Case study : Institute of Cancer Research/ Everyman Male Cancer Campaign

The Everyman Male Cancer Campaign's TacheBack fundraiser

Everyman Male Cancer TacheBack campaign
Everyman Male Cancer TacheBack campaign

Organisation: Institute of Cancer Research/Everyman Male Cancer Campaign
Campaign: TacheBack
Agency: Online campaign by Steel; PR and design in-house

The Everyman Male Cancer Campaign, an initiative of the Institute of Cancer Research, aims to raise awareness of prostate and testicular cancer and raise money to fund research into its causes and treatment.

Background

A supporter of the Everyman Male Cancer Campaign came up with the TacheBack idea in early 2003 and it was immediately adopted by the organisation as a fundraising and awareness-raising mechanism. The appeal takes place in September every year. The idea is for men to raise sponsorship by growing a moustache for a month. The target for 2008 was £300,000.

How it worked

The event is advertised every year in London Underground stations and men's public toilets and has had support from London free newspaper Metro and the Daily Mirror. The 2007 and 2008 campaigns focused more heavily on encouraging supporters to use a TacheBack website and online community created specifically for the appeal.

Supporters can donate through the site and participants can raise funds directly through their own personalised pages.

In 2008, the organisation added the facility for participants to compete with fellow fundraisers by uploading photos showing the progress of their moustaches. Weekly online challenges were set to encourage continuing support, and prizes were given to the winners.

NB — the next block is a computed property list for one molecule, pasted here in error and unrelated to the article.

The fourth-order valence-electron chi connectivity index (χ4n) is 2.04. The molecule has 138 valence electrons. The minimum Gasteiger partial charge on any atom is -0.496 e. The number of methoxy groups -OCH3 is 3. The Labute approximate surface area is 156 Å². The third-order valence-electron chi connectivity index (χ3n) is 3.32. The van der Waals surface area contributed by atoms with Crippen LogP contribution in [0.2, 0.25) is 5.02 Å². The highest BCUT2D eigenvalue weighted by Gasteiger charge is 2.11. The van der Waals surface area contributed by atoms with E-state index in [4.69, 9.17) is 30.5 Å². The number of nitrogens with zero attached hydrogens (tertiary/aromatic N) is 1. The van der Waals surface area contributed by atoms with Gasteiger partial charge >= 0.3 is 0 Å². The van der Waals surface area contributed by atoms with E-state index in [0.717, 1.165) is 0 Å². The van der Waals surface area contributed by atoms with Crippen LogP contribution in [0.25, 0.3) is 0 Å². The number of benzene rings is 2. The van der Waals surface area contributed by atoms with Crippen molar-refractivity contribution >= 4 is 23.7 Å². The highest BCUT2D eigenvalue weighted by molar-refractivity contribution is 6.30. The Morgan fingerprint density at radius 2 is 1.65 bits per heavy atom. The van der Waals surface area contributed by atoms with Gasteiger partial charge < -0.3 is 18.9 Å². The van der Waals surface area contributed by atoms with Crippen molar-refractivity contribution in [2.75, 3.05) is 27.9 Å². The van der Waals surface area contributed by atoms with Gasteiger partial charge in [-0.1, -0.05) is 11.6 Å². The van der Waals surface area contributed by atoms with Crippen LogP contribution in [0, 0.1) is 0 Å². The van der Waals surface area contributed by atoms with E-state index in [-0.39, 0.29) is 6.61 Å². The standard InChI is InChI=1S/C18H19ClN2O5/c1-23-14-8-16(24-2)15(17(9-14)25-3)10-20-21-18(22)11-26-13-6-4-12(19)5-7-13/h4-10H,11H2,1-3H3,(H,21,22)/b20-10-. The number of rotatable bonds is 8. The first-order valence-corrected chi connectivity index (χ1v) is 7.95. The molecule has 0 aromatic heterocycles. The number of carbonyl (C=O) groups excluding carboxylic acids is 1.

At the end of the month, the organisation held a party where participants could show off their moustaches in a grand finale parade.

Results

The Everyman Male Cancer Campaign estimates that the 2008 campaign has raised approximately £230,000 so far, but because money usually comes in months after TacheBack and is still being sent in daily, it is confident the campaign will reach its target of £300,000. This will make a total of £1m raised through TacheBack since it began in 2003.

The organisation did not specify how much was spent on the appeal, but said that it was done on a minimal budget with beneficial rates from marketing firm Steel.

Everyman hopes the total amount raised will increase to £1.5m after the 2009 TacheBack appeal.

Hannah Jordan

EXPERT VIEW - STEVE LYNCH, HEAD OF CREATIVE, TW CAT

TacheBack proves that, with the right message and medium, you can connect with audiences not usually associated with charitable activities - in this case, men under 35. Just as impressively, TacheBack has generated a self-sustaining network of motivated fundraisers at minimal cost. Bravo.

However, TacheBack does invite a couple of questions. Is it too niche? Flicking through the website can feel like stumbling in on a rugby club party. You can almost smell the testosterone and stale beer. Could more have been done to ensure potential new audiences weren't excluded? Where are the older people, people from ethnic minority backgrounds and, dare I say it, women?

And where's the message? Everyman's presence on campaign materials has been pushed so far into the background that it verges on the subliminal. As the MoonWalk in support of Breakthrough Breast Cancer proves, having your message front and centre doesn't have to mean compromising your audiences' sense of fun and involvement.

Caveats aside, a brilliant, cleverly targeted campaign - and it's impossible to argue with the results.

Creativity: 4
Delivery: 4
Total: 8 out of 10

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